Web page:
Saturday, June 16, 2012

Confessions of a Former Doula {an insanely long post}


For those of you who read this that know me personally, or have been reading for more than a year,  you know that I used to be a doula and a student midwife.
If you don't know what a doula is, I'll explain it quickly: it's someone who is hired by soon to be parents to help educate and support them through out their pregnancy, and then provide physical, emotional and education support during a {usually} natural birth, and the first few weeks of postpartum.
We teach childbirth classes, we help you learn to breastfeed, we loan you books about pregnancy and we give you tons and tons of resources like pregnancy chiropractors, prenatal yoga instructors, info on how to avoid a c-section, questions to ask your doctor, and we more or less help you have as natural of a birth as possible in a hospital, or at home with a midwife.

I worked as a doula for about year.
It was hard.
I was on call 24/7 for almost the entire year.
I attended 4 births a month on average as a doula, and an additional 2-4 as a student midwife {read: for free}
My phone was on all the time.
I slept with my phone by my head all the time.
I didn't leave town, I didn't go anywhere that didn't have cell service, and I generally didn't make any plans ever if they meant I could miss a birth because of them.
I missed Easter. 
I missed time with my kids.
I missed a lot of bed times and bath times and dinner times and stories.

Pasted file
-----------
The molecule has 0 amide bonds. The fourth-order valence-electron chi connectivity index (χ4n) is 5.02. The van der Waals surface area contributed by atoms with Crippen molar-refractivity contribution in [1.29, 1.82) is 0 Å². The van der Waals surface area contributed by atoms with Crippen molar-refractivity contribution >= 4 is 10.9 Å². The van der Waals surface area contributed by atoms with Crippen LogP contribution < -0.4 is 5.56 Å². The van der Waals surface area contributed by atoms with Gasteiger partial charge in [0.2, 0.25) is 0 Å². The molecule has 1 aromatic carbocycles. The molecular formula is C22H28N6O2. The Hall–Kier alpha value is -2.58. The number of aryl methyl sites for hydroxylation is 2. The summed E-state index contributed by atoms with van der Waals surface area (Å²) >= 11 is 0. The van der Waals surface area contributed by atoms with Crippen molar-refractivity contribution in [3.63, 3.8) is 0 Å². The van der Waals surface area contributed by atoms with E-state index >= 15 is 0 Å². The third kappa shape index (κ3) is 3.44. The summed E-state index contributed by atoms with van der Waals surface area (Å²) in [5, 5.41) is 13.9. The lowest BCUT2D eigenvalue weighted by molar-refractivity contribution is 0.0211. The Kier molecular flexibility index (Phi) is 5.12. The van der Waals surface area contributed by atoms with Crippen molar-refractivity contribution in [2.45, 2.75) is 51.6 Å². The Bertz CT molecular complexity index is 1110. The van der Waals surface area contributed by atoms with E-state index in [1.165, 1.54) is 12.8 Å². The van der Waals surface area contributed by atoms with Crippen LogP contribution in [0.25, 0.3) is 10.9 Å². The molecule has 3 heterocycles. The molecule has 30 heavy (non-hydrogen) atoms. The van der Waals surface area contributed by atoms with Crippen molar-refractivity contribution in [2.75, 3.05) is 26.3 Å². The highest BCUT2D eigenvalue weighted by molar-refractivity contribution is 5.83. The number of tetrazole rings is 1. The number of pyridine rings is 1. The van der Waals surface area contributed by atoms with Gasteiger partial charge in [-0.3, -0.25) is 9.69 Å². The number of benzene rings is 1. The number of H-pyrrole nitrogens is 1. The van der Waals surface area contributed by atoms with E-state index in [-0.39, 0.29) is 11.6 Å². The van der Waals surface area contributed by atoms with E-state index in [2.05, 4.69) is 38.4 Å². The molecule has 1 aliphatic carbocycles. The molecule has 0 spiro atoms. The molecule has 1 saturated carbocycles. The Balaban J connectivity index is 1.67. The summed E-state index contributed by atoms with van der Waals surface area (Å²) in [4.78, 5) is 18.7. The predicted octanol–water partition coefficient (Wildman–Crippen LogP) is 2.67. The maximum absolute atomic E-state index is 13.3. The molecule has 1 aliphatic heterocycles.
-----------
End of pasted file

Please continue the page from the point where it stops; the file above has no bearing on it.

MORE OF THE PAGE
I was exhausted a lot.
My house was disgustingly dirty a lot.
I lived in constant anticipation of the phone ringing.
But you know what?
I loved it.
I did.
It was hard. Sometimes too hard. There were more than one births where I had to excuse myself to cry it out in the hallway, or where I bawled my eyes out on the way home, or to another birth.
I spent multiple days in the hospital eating in the cafeteria if I got to eat at all, and sneaking in a break to text my kids when I could.
But I did love it.
I loved the moms I met who were strong, and empowered and believed in themselves.
I loved the husbands I met who believed in their wives. 
I loved the look on a woman's face when her brand new baby was placed on her chest, and she realized she did it.
I loved holding the new babies in the postpartum visits and when the women would look at me through tear filled eyes and genuinely say 'thank you". My response to that was always an equally teary "No. Thank you."

What I didn't like about working as a doula was the activism that seemed to be involved.
Feeling like every time I tried to answer a woman's questions honestly about what to expect from a hospital birth, I was getting up on a soap box.
I didn't like the look I got from so. many. damn. nurses. when they walked into the delivery room and I was introduced as "the doula". I could feel them thinking "Oh great. This bitch read a couple hippie books about giving birth in the woods and now she thinks she knows everything, and she's hired this little back  up know it all who's going to try to keep me from doing my job."
And I didn't blame them. I would've thought the same thing.
They have to go by the book, they have to follow protocol or it could be their job.
The problem was, so much of what is necessary to achieve a natural birth, goes against hospital protocol.
I got tired of feeling like a ranting, pushy asshole every time I told women "If you want to try to make a hospital birth into a home birth, why not just hire a midwife and have a homebirth? Why push doctors and nurses so far out of their comfort zone that you're probably creating a dangerous situation for yourself?" and seeing their husbands eyes roll.
I hated seeing anyone's eyes roll when I tried to explain the mind/body connection that plays into childbirth.